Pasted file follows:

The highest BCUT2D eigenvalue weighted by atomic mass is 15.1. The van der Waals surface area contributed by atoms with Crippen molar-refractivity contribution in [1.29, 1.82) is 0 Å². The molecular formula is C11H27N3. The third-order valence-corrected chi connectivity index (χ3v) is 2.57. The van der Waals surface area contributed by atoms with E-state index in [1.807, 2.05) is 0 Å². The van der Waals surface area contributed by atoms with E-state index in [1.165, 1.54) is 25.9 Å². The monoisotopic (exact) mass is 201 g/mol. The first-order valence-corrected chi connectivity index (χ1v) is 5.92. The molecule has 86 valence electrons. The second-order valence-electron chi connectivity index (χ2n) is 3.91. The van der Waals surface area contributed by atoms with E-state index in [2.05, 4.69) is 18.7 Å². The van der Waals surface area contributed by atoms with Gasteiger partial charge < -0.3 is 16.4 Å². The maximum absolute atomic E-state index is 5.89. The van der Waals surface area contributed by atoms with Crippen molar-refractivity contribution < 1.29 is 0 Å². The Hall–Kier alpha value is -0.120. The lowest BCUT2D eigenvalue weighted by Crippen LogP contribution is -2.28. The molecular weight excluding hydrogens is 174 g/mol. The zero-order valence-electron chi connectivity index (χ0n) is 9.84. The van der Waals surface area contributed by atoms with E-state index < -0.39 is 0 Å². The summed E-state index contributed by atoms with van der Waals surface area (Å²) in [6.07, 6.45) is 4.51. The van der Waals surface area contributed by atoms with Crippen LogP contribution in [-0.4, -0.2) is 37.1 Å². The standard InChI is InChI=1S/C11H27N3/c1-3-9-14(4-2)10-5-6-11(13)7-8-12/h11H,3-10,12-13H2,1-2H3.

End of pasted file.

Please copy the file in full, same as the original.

The highest BCUT2D eigenvalue weighted by atomic mass is 15.1. The van der Waals surface area contributed by atoms with Crippen molar-refractivity contribution in [1.29, 1.82) is 0 Å². The molecular formula is C11H27N3. The third-order valence-corrected chi connectivity index (χ3v) is 2.57. The van der Waals surface area contributed by atoms with E-state index in [1.807, 2.05) is 0 Å². The van der Waals surface area contributed by atoms with E-state index in [1.165, 1.54) is 25.9 Å². The monoisotopic (exact) mass is 201 g/mol. The first-order valence-corrected chi connectivity index (χ1v) is 5.92. The molecule has 86 valence electrons. The second-order valence-electron chi connectivity index (χ2n) is 3.91. The van der Waals surface area contributed by atoms with E-state index in [2.05, 4.69) is 18.7 Å². The van der Waals surface area contributed by atoms with Gasteiger partial charge < -0.3 is 16.4 Å². The maximum absolute atomic E-state index is 5.89. The van der Waals surface area contributed by atoms with Crippen molar-refractivity contribution < 1.29 is 0 Å². The Hall–Kier alpha value is -0.120. The lowest BCUT2D eigenvalue weighted by Crippen LogP contribution is -2.28. The molecular weight excluding hydrogens is 174 g/mol. The zero-order valence-electron chi connectivity index (χ0n) is 9.84. The van der Waals surface area contributed by atoms with E-state index < -0.39 is 0 Å². The summed E-state index contributed by atoms with van der Waals surface area (Å²) in [6.07, 6.45) is 4.51. The van der Waals surface area contributed by atoms with Crippen LogP contribution in [-0.4, -0.2) is 37.1 Å². The standard InChI is InChI=1S/C11H27N3/c1-3-9-14(4-2)10-5-6-11(13)7-8-12/h11H,3-10,12-13H2,1-2H3.